District Attorney's “Fresh Look” at Jimmy Snuka Homicide Investigation Meaningless Unless Ex-Police Detective Is Pulled Off Case
by Irvin Muchnick
Though cold cases make for great prime-time TV plots, they are rarely revived in real life. It is welcome news that Lehigh County district attorney James Martin is taking a "fresh look" at the never-closed investigation of the 1983 death of Nancy Argentino, Jimmy Snuka's girlfriend, at the George Washington Motor Lodge in Whitehall, Pennsylvania, around one of the old WWF syndicated tapings in Allentown.
But is this all just an orchestrated song-and-dance act by law enforcement authorities in the face of the new pressure for justice from Nancy's surviving sisters? Or is it a good-faith effort to finally get at the truth and accountability?
For observers asking themselves these questions, a key will be the continuing role of Detective Gerald Procanyn.
On May 11, 1983, Procanyn was one of the Whitehall police involved in the Snuka-Argentino investigation. By the time I passed through town in 1992 to report on the case, Procanyn was Whitehall's chief of detectives. Currently, he works for the district attorney's office.
Procanyn lied to me in '92 -- there is no nicer way to put it. He said Snuka told just one version of events: a fall outside town when Snuka and Nancy made a stop on their drive to Allentown so she could relieve herself by the roadside.
I soon learned otherwise. Two private investigators' reports, commissioned by the Argentino family, revealed that Snuka had multiple explanations for Nancy's fatal head injury. When I say that there were between three-and-a-half and five versions, depending on how you keep score, I'm not being cheeky. I am merely pointing out that Snuka's versions have composite and mix-and-match elements. In one, he and Nancy were having a "lovers' quarrel" by the roadside when she fell and got a bad knock on their head, which they first thought nothing of. In another, Nancy was out cold and Snuka had to slap her face to return her to consciousness. In yet another, they were "horsing around" and/or arguing in the motel room when he pushed her or she fell, either against a wall or not against a wall. Or she fell on her own or not on her own, and hit a chair.
And so on and so forth. The inconsistency ... the outright incoherence ... is, in combination with the medical examiner's recommendation to investigate for "foul play," extraordinarily damning.
As for those private investigators' reports -- they were followed in 1985 by a wrongful-death civil lawsuit by the family against Snuka in U.S. District Court in Philadelphia. The judge entered a $500,000 default judgment, which Snuka never paid, claiming poverty.
Yet according to Procanyn in 1992, the family was never heard from again after 1983!
Of course, not every ugly case has a tidy conclusion; sometimes involuntary manslaughter -- or worse -- cannot be effectively prosecuted because of evidentiary gaps, logistical hurdles, or the discretion of the district attorney in expenditure of public resources and in light of overall equities. But Procanyn didn't say any of those things to me. Instead, he put on a happy-face spin that Snuka was a sympathetic and cooperative and straight-shooting figure. This was an insult to my and my readers’ intelligence.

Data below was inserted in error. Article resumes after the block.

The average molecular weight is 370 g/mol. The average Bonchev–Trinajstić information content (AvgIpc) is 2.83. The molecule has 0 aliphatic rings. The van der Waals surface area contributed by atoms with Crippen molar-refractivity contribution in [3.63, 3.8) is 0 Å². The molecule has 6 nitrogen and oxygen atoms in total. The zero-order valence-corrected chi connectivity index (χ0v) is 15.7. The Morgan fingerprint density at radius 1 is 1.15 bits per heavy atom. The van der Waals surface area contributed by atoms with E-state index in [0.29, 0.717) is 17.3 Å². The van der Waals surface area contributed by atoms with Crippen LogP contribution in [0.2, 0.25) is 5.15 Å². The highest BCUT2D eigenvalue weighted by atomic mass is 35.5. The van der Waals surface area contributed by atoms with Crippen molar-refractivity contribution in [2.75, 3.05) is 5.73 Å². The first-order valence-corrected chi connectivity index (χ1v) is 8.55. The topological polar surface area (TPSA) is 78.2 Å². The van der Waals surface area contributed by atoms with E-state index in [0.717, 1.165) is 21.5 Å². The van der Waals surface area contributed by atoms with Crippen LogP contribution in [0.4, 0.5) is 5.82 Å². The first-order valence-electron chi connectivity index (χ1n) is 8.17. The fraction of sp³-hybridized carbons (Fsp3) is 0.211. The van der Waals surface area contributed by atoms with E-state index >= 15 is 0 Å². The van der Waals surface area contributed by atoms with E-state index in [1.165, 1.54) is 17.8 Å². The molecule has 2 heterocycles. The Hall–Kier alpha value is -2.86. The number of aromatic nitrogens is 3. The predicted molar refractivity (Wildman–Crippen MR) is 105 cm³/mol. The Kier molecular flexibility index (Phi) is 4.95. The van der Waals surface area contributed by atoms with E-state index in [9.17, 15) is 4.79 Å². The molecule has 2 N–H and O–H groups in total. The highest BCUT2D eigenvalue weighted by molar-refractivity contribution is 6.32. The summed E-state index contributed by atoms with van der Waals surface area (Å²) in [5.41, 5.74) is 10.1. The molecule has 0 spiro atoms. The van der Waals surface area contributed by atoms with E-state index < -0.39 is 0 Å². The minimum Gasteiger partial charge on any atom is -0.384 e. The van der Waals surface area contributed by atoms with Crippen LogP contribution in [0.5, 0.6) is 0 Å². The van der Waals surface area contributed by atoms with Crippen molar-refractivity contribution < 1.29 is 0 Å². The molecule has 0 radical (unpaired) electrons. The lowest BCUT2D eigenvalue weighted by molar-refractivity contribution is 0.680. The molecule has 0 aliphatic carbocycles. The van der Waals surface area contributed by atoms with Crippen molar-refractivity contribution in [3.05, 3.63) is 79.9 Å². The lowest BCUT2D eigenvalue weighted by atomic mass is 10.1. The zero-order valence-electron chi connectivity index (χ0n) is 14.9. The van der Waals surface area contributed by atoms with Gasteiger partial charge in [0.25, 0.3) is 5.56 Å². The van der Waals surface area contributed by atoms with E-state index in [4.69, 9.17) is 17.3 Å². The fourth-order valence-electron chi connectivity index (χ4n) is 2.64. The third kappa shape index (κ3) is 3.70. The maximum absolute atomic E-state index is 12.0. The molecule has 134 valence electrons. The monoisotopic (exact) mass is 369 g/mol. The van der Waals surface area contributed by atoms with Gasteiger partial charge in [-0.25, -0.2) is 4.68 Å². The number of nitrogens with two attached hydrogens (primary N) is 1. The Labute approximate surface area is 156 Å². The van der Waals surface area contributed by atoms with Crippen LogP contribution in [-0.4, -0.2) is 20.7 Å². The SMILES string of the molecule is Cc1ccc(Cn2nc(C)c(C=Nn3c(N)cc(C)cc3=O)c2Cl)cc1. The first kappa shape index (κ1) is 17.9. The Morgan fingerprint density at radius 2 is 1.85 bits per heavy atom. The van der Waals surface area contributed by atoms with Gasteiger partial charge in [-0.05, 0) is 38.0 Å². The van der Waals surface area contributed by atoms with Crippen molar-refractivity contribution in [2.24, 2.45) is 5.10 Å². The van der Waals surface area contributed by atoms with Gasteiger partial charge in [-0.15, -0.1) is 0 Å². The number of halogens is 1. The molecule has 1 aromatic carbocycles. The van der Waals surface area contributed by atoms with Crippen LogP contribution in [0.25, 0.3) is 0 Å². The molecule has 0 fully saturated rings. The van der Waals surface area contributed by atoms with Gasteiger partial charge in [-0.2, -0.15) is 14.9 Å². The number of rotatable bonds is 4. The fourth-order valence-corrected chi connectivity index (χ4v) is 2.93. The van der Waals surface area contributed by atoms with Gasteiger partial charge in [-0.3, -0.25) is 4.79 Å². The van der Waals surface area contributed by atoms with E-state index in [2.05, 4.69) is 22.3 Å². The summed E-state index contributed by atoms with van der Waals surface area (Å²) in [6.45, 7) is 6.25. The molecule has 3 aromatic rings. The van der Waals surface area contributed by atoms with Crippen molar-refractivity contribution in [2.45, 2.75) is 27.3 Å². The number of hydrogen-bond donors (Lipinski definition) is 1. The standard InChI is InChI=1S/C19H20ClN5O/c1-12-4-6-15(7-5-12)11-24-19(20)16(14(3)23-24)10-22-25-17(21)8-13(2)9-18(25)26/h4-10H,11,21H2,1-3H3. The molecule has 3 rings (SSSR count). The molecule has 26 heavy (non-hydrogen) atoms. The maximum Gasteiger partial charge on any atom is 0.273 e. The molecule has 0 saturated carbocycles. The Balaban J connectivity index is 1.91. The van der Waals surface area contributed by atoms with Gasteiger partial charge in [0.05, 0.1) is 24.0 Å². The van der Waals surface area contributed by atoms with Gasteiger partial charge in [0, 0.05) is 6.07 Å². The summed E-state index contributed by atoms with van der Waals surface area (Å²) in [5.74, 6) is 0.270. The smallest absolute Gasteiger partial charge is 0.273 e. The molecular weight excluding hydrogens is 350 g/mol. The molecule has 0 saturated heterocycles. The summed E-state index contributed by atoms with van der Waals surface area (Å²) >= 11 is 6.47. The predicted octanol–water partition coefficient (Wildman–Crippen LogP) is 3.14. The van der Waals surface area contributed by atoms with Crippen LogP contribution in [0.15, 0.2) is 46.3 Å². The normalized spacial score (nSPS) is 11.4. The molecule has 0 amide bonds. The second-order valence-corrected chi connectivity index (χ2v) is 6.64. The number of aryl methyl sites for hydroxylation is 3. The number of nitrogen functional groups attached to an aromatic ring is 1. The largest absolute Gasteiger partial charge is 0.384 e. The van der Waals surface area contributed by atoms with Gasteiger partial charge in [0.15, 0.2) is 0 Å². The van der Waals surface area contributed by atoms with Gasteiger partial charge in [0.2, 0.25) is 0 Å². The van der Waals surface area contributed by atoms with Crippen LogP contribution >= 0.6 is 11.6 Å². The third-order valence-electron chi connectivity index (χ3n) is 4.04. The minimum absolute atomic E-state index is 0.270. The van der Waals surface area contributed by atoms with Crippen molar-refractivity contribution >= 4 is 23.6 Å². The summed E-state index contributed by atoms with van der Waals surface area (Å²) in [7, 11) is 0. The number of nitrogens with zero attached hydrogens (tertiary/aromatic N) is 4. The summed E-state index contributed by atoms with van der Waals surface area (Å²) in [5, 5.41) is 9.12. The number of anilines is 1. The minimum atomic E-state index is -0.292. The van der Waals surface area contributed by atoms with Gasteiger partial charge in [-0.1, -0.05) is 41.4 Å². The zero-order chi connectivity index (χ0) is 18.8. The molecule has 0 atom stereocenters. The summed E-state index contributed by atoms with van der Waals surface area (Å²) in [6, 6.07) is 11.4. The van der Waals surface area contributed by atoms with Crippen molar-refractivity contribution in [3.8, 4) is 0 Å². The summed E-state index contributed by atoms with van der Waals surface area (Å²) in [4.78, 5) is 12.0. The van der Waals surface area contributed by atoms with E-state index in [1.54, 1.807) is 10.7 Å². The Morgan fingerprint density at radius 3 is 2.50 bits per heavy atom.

It got worse when a retired Whitehall detective told me that after the initial round of interrogation, Snuka dummied up into his jungle-boy wrestler's gimmick and let Vince McMahon, who apparently had rushed back down to Pennsylvania from Connecticut, do all the talking for him. I wrote as much, which would lead WWE lawyer Jerry McDevitt, in a rambling 2008 email complaint to me, mostly on other subjects, to say, “[Y]our insinuation that Mr. McMahon in some unspecified way kept authorities from charging Jimmy Snuka for murder in 1983 is an odious lie.”
While reporting the story for the Village Voice, I filed a request for copies of police records, which Procanyn denied. I never followed through with freedom-of-information appeals because I soon got caught up in an editorial and business dispute with the Voice over the publication of my work. I put the Snuka investigation aside, except for publishing the article, as it was written in 1992, on various incarnations of my website beginning around 1999, and then in 2007 in my book Wrestling Babylon.
Recently, two enterprising Allentown Morning Call reporters, Adam Clark and Kevin Amerman, worked around the police and district attorney's stonewalling of release of documents in an "open" case, and found both Nancy's autopsy report and the record of Snuka's interrogation in a federal court warehouse holding exhibits from the old civil case. That was a huge contribution to the revival of interest in the Snuka-Argentino mystery on the 30th anniversary -- as was the Morning Call's decision to give it the front-page cold-case treatment. As they say, all politics is local.
I salute Clark and Amerman (along with the South Jersey Courier-Post's Randy Miller) for becoming the only journalists besides myself to go deep with the Snuka story. This is pro wrestling's answer to Ted Kennedy's festival of irresponsibility and cover-up at Chappaquiddick.
But unless they proceed to question D.A. Martin on why Gerry Procanyn is still being allowed to guide the criminal investigation, the Morning Call won't be going deep enough. According to Clark and Amerman's Saturday story, Procanyn will be among the officials who, after reviewing the state of the file, will determine "if there's anything to be gained by opening a grand jury investigation."